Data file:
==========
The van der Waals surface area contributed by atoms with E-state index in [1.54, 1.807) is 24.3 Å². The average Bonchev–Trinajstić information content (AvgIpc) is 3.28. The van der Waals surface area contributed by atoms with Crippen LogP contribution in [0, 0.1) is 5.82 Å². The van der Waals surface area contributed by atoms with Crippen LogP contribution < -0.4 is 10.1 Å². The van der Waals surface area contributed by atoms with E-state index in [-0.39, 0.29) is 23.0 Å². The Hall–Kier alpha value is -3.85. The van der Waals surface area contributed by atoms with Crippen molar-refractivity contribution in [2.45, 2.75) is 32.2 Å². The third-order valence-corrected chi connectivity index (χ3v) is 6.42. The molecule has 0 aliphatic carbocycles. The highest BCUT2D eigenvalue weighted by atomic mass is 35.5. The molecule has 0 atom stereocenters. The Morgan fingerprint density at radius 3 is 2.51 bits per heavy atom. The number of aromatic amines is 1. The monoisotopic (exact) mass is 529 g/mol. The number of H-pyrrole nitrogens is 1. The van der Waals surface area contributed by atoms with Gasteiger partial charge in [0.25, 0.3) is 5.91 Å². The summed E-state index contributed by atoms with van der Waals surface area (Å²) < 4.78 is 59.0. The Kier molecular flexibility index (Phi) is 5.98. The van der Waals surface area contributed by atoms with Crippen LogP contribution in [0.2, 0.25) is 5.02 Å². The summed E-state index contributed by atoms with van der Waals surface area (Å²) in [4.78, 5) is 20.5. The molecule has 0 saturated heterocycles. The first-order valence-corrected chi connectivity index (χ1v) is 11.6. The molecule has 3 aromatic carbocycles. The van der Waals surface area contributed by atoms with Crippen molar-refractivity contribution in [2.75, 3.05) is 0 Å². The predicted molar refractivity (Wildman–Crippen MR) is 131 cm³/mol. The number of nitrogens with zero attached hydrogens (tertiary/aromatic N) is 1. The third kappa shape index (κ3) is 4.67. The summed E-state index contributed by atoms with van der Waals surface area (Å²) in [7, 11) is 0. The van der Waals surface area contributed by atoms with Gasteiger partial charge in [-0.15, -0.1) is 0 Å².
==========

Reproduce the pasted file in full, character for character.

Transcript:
The van der Waals surface area contributed by atoms with E-state index in [1.54, 1.807) is 24.3 Å². The average Bonchev–Trinajstić information content (AvgIpc) is 3.28. The van der Waals surface area contributed by atoms with Crippen LogP contribution in [0, 0.1) is 5.82 Å². The van der Waals surface area contributed by atoms with Crippen LogP contribution < -0.4 is 10.1 Å². The van der Waals surface area contributed by atoms with E-state index in [-0.39, 0.29) is 23.0 Å². The Hall–Kier alpha value is -3.85. The van der Waals surface area contributed by atoms with Crippen molar-refractivity contribution in [2.45, 2.75) is 32.2 Å². The third-order valence-corrected chi connectivity index (χ3v) is 6.42. The molecule has 0 aliphatic carbocycles. The highest BCUT2D eigenvalue weighted by atomic mass is 35.5. The molecule has 0 atom stereocenters. The Morgan fingerprint density at radius 3 is 2.51 bits per heavy atom. The number of aromatic amines is 1. The monoisotopic (exact) mass is 529 g/mol. The number of H-pyrrole nitrogens is 1. The van der Waals surface area contributed by atoms with Gasteiger partial charge in [0.25, 0.3) is 5.91 Å². The summed E-state index contributed by atoms with van der Waals surface area (Å²) < 4.78 is 59.0. The Kier molecular flexibility index (Phi) is 5.98. The van der Waals surface area contributed by atoms with Crippen LogP contribution in [0.2, 0.25) is 5.02 Å². The summed E-state index contributed by atoms with van der Waals surface area (Å²) in [4.78, 5) is 20.5. The molecule has 0 saturated heterocycles. The first-order valence-corrected chi connectivity index (χ1v) is 11.6. The molecule has 3 aromatic carbocycles. The van der Waals surface area contributed by atoms with Crippen molar-refractivity contribution in [2.75, 3.05) is 0 Å². The predicted molar refractivity (Wildman–Crippen MR) is 131 cm³/mol. The number of nitrogens with zero attached hydrogens (tertiary/aromatic N) is 1. The third kappa shape index (κ3) is 4.67. The summed E-state index contributed by atoms with van der Waals surface area (Å²) in [7, 11) is 0. The van der Waals surface area contributed by atoms with Gasteiger partial charge in [-0.15, -0.1) is 0 Å².